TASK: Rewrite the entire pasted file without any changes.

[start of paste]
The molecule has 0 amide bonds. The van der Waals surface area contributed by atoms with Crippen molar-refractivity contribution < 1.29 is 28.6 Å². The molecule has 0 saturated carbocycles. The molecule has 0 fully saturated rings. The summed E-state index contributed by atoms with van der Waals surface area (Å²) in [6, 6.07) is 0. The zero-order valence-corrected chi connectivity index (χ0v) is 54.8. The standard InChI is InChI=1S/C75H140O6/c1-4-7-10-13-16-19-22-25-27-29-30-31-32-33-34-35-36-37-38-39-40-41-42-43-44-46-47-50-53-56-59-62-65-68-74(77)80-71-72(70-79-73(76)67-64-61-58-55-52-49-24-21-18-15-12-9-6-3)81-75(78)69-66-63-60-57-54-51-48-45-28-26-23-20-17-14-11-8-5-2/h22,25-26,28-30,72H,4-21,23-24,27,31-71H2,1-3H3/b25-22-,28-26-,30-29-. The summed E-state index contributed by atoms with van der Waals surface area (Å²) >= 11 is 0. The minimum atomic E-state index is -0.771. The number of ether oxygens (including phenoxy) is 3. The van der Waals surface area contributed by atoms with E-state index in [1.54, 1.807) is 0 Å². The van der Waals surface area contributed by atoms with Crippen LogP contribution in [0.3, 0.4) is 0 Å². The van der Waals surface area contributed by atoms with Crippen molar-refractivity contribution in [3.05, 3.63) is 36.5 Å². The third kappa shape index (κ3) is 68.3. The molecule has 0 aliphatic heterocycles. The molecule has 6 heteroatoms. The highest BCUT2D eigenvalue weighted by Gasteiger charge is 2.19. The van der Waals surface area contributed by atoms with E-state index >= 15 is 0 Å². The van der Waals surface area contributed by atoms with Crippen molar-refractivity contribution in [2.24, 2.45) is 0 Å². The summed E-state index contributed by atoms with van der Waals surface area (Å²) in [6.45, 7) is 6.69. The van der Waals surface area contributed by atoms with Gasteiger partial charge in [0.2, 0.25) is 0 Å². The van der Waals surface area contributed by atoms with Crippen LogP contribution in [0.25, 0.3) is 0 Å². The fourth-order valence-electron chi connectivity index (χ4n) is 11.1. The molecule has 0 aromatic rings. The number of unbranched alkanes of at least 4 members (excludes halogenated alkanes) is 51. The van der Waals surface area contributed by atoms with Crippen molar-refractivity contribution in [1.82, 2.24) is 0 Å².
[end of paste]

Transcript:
The molecule has 0 amide bonds. The van der Waals surface area contributed by atoms with Crippen molar-refractivity contribution < 1.29 is 28.6 Å². The molecule has 0 saturated carbocycles. The molecule has 0 fully saturated rings. The summed E-state index contributed by atoms with van der Waals surface area (Å²) in [6, 6.07) is 0. The zero-order valence-corrected chi connectivity index (χ0v) is 54.8. The standard InChI is InChI=1S/C75H140O6/c1-4-7-10-13-16-19-22-25-27-29-30-31-32-33-34-35-36-37-38-39-40-41-42-43-44-46-47-50-53-56-59-62-65-68-74(77)80-71-72(70-79-73(76)67-64-61-58-55-52-49-24-21-18-15-12-9-6-3)81-75(78)69-66-63-60-57-54-51-48-45-28-26-23-20-17-14-11-8-5-2/h22,25-26,28-30,72H,4-21,23-24,27,31-71H2,1-3H3/b25-22-,28-26-,30-29-. The summed E-state index contributed by atoms with van der Waals surface area (Å²) >= 11 is 0. The minimum atomic E-state index is -0.771. The number of ether oxygens (including phenoxy) is 3. The van der Waals surface area contributed by atoms with E-state index in [1.54, 1.807) is 0 Å². The van der Waals surface area contributed by atoms with Crippen LogP contribution in [0.3, 0.4) is 0 Å². The van der Waals surface area contributed by atoms with Crippen molar-refractivity contribution in [3.05, 3.63) is 36.5 Å². The third kappa shape index (κ3) is 68.3. The molecule has 0 aliphatic heterocycles. The molecule has 6 heteroatoms. The highest BCUT2D eigenvalue weighted by Gasteiger charge is 2.19. The van der Waals surface area contributed by atoms with E-state index >= 15 is 0 Å². The van der Waals surface area contributed by atoms with Crippen molar-refractivity contribution in [2.24, 2.45) is 0 Å². The summed E-state index contributed by atoms with van der Waals surface area (Å²) in [6.45, 7) is 6.69. The van der Waals surface area contributed by atoms with Gasteiger partial charge in [0.2, 0.25) is 0 Å². The van der Waals surface area contributed by atoms with Crippen LogP contribution in [0.25, 0.3) is 0 Å². The fourth-order valence-electron chi connectivity index (χ4n) is 11.1. The molecule has 0 aromatic rings. The number of unbranched alkanes of at least 4 members (excludes halogenated alkanes) is 51. The van der Waals surface area contributed by atoms with Crippen molar-refractivity contribution in [1.82, 2.24) is 0 Å².